“As our main fleet is based in Germany, the line maintenance is done there. For base maintenance events, we are using providers all over Europe, especially in Eastern Europe. As we are operating mainly a short-haul fleet, base maintenance in Asia is not relevant for our business due to the extensive ferry costs in comparison to the workload. Engine and component maintenance is carried out in Europe as well, due to the latest tender results,” says Pferdekamper.

Like Wizz Air, Eurowings prizes relationships. “In times of massive growth, reliable and flexible partners are key,” Pferdekamper says. He wants to see MROs better integrate with airline IT systems, improve their customer focus and be more innovative.

Other low-cost carriers change their maintenance approach because of a business model shift. “Running a short-haul fleet with a traditional structure is one thing when it comes to maintenance—you can have maintenance from one or two hubs—but when you fly across the world, it’s different,” says Tore Ostby, executive vice president of strategic development at Norwegian, which added long-haul operations in 2013. “We have a different strategy, when flying within Europe and to the U.S. That’s why we worked with [Rolls-Royce] TotalCare and [Boeing] Goldcare agreements. I think you will see more of that in the future. We still do most of our maintenance in our short-haul operation locally.”

One Commonality

The common need among all low-cost carriers, regardless of size, is schedule reliability. “Predictability, that’s No. 1,” says Geirsdottir from Wow Air, which uses Airbus’ Skywise product. “We have to keep reliability as high as possible, so it doesn’t affect our on-time and operational performance. We are trying to collect more of the information from the aircraft so we can be preventative.”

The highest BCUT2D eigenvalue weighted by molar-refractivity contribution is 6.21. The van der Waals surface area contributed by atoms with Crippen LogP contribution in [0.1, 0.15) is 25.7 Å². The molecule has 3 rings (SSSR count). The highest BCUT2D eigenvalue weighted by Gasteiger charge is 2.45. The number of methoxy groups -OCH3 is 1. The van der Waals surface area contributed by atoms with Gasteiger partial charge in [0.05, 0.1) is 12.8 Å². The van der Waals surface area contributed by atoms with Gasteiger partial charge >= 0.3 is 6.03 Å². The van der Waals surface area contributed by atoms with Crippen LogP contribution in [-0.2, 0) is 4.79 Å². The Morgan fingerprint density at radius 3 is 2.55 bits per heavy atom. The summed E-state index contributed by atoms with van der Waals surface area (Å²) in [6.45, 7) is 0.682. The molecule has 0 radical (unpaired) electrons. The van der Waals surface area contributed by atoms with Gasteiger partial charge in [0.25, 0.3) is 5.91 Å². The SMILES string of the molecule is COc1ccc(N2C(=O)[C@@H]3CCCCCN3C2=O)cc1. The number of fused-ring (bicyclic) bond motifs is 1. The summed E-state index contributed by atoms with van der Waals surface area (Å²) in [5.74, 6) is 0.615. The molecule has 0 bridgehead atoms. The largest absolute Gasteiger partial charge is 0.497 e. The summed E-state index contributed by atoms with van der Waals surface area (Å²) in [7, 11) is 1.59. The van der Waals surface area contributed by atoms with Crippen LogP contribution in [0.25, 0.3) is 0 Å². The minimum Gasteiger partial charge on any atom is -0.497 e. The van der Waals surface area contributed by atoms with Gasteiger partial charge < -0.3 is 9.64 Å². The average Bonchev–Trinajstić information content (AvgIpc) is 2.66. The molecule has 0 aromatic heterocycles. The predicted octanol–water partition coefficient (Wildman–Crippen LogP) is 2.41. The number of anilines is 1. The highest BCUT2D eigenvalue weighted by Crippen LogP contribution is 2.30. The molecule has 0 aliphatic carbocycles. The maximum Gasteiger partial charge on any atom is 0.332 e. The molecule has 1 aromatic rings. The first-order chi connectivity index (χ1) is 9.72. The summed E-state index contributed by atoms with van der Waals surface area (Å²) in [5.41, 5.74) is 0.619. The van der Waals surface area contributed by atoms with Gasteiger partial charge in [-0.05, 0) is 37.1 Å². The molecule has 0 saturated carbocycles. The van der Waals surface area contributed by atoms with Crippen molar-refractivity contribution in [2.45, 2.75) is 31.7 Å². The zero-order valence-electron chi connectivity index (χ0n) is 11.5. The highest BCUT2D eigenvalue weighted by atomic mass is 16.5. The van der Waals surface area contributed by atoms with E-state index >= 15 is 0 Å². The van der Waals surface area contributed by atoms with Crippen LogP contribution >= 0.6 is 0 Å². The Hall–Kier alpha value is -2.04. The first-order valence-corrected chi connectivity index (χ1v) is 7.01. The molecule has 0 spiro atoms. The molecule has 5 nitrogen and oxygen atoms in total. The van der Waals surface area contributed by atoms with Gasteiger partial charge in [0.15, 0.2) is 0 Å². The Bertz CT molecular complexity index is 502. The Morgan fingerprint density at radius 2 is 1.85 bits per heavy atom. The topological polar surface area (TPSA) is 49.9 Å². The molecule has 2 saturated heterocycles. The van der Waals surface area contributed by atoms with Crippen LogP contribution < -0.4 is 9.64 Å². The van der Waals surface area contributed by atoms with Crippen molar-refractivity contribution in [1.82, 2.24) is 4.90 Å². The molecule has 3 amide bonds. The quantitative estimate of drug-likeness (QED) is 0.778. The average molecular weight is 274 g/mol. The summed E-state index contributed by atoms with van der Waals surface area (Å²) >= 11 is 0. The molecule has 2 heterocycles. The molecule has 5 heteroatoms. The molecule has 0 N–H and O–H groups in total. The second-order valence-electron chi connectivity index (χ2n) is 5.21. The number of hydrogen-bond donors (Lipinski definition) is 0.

Eurowings uses MRO providers throughout Europe but performs most line maintenance in Germany.

Johan Lundgren, CEO of EasyJet, concurs. “The biggest cost issue we have is the cost of disruption, delays and cancellations. [Those consist] of hundreds of small elements, so you need to identify what those elements really are and then apply the data to solve that.”

EasyJet has been working on maintenance innovations ranging from ash-detection technologies and drone-based inspections to software to cut the cost of fan blade replacements and predictive maintenance through Airbus’ Skywise. Lundgren says 130 aircraft have now been equipped with sensors.

“We look at individual aircraft performance and compare it with twin aircraft that have done a similar thing. When the aircraft comes in for its normal check, you’re replacing parts that actually look OK, but you know that in three months the likeliness is that they will fail. Then you would have a problem with the program,” says Lundgren.

This is just one part of EasyJet’s evolution to a fleet of more than 300 aircraft over the past 23 years. “Pre-2010, we outsourced everything, but we very quickly realized we needed to build up intelligence in-house, so we have steadily done that and have a very good Part M operation, which is fully functional now,” says Swaran Sidhu, head of fleet technical services at EasyJet.

Low-cost carriers may not have the same maintenance approach, but they have the same core needs. They are looking for reliable, competitive, innovative suppliers—in-house or external—rather than the cheapest option. Their goal is schedule reliability, and whoever delivers that will, ultimately, be the lowest-cost option.